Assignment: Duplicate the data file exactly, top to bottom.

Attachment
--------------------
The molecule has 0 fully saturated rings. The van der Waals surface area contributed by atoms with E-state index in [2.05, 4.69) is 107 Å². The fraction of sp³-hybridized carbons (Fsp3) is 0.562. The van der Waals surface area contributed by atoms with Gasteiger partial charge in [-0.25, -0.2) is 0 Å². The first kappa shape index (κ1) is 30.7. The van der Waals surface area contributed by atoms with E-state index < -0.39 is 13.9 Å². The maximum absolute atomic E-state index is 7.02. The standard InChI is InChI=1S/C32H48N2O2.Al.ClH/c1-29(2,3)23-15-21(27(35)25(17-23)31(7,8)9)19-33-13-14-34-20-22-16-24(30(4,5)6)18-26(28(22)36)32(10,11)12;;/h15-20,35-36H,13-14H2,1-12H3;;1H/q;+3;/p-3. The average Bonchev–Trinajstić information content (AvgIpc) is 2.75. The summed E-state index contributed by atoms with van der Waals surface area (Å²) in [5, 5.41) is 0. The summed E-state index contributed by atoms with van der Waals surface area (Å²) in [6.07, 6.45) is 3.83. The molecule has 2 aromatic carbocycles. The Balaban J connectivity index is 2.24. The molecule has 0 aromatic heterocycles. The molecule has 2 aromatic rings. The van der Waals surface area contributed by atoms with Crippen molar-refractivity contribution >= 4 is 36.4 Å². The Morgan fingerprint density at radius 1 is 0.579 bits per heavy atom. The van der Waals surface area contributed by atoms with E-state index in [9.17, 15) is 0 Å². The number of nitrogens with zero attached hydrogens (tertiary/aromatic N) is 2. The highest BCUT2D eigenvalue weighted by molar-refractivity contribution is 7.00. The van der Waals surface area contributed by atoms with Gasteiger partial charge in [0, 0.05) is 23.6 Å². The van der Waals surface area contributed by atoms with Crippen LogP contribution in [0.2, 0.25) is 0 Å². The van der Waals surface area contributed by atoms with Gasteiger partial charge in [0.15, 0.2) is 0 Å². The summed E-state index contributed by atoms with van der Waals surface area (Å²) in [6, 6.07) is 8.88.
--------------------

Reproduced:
The molecule has 0 fully saturated rings. The van der Waals surface area contributed by atoms with E-state index in [2.05, 4.69) is 107 Å². The fraction of sp³-hybridized carbons (Fsp3) is 0.562. The van der Waals surface area contributed by atoms with Gasteiger partial charge in [-0.25, -0.2) is 0 Å². The first kappa shape index (κ1) is 30.7. The van der Waals surface area contributed by atoms with E-state index < -0.39 is 13.9 Å². The maximum absolute atomic E-state index is 7.02. The standard InChI is InChI=1S/C32H48N2O2.Al.ClH/c1-29(2,3)23-15-21(27(35)25(17-23)31(7,8)9)19-33-13-14-34-20-22-16-24(30(4,5)6)18-26(28(22)36)32(10,11)12;;/h15-20,35-36H,13-14H2,1-12H3;;1H/q;+3;/p-3. The average Bonchev–Trinajstić information content (AvgIpc) is 2.75. The summed E-state index contributed by atoms with van der Waals surface area (Å²) in [5, 5.41) is 0. The summed E-state index contributed by atoms with van der Waals surface area (Å²) in [6.07, 6.45) is 3.83. The molecule has 2 aromatic carbocycles. The Balaban J connectivity index is 2.24. The molecule has 0 aromatic heterocycles. The molecule has 2 aromatic rings. The van der Waals surface area contributed by atoms with Crippen molar-refractivity contribution >= 4 is 36.4 Å². The Morgan fingerprint density at radius 1 is 0.579 bits per heavy atom. The van der Waals surface area contributed by atoms with E-state index in [9.17, 15) is 0 Å². The number of nitrogens with zero attached hydrogens (tertiary/aromatic N) is 2. The highest BCUT2D eigenvalue weighted by molar-refractivity contribution is 7.00. The van der Waals surface area contributed by atoms with Gasteiger partial charge in [0, 0.05) is 23.6 Å². The van der Waals surface area contributed by atoms with Crippen LogP contribution in [0.2, 0.25) is 0 Å². The van der Waals surface area contributed by atoms with Gasteiger partial charge in [0.15, 0.2) is 0 Å². The summed E-state index contributed by atoms with van der Waals surface area (Å²) in [6, 6.07) is 8.88.